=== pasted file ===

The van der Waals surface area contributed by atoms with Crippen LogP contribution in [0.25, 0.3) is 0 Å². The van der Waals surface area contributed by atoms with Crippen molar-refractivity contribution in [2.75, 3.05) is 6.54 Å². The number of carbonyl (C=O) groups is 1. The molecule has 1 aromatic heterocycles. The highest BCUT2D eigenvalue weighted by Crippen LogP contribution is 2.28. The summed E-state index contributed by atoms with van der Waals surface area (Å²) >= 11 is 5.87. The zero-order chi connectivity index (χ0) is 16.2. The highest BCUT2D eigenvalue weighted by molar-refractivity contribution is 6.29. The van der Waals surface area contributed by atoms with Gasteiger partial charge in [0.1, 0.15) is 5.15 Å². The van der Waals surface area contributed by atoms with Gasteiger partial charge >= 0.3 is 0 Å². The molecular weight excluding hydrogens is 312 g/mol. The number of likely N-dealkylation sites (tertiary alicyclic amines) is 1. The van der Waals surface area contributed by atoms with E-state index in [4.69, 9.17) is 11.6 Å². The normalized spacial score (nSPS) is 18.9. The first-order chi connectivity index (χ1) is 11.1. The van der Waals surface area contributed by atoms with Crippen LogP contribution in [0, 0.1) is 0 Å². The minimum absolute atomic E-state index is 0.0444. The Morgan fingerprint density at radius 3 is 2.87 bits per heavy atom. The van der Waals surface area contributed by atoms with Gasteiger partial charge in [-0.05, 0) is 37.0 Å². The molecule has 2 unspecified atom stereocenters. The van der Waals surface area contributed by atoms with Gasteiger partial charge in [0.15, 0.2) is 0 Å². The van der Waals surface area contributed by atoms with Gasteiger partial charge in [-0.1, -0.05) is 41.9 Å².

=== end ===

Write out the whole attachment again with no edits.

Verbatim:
The van der Waals surface area contributed by atoms with Crippen LogP contribution in [0.25, 0.3) is 0 Å². The van der Waals surface area contributed by atoms with Crippen molar-refractivity contribution in [2.75, 3.05) is 6.54 Å². The number of carbonyl (C=O) groups is 1. The molecule has 1 aromatic heterocycles. The highest BCUT2D eigenvalue weighted by Crippen LogP contribution is 2.28. The summed E-state index contributed by atoms with van der Waals surface area (Å²) >= 11 is 5.87. The zero-order chi connectivity index (χ0) is 16.2. The highest BCUT2D eigenvalue weighted by molar-refractivity contribution is 6.29. The van der Waals surface area contributed by atoms with Gasteiger partial charge in [0.1, 0.15) is 5.15 Å². The van der Waals surface area contributed by atoms with Gasteiger partial charge >= 0.3 is 0 Å². The molecular weight excluding hydrogens is 312 g/mol. The number of likely N-dealkylation sites (tertiary alicyclic amines) is 1. The van der Waals surface area contributed by atoms with E-state index in [4.69, 9.17) is 11.6 Å². The normalized spacial score (nSPS) is 18.9. The first-order chi connectivity index (χ1) is 11.1. The van der Waals surface area contributed by atoms with Crippen LogP contribution in [0, 0.1) is 0 Å². The minimum absolute atomic E-state index is 0.0444. The Morgan fingerprint density at radius 3 is 2.87 bits per heavy atom. The van der Waals surface area contributed by atoms with Gasteiger partial charge in [-0.05, 0) is 37.0 Å². The molecule has 2 unspecified atom stereocenters. The van der Waals surface area contributed by atoms with Gasteiger partial charge in [0.15, 0.2) is 0 Å². The van der Waals surface area contributed by atoms with Gasteiger partial charge in [-0.1, -0.05) is 41.9 Å².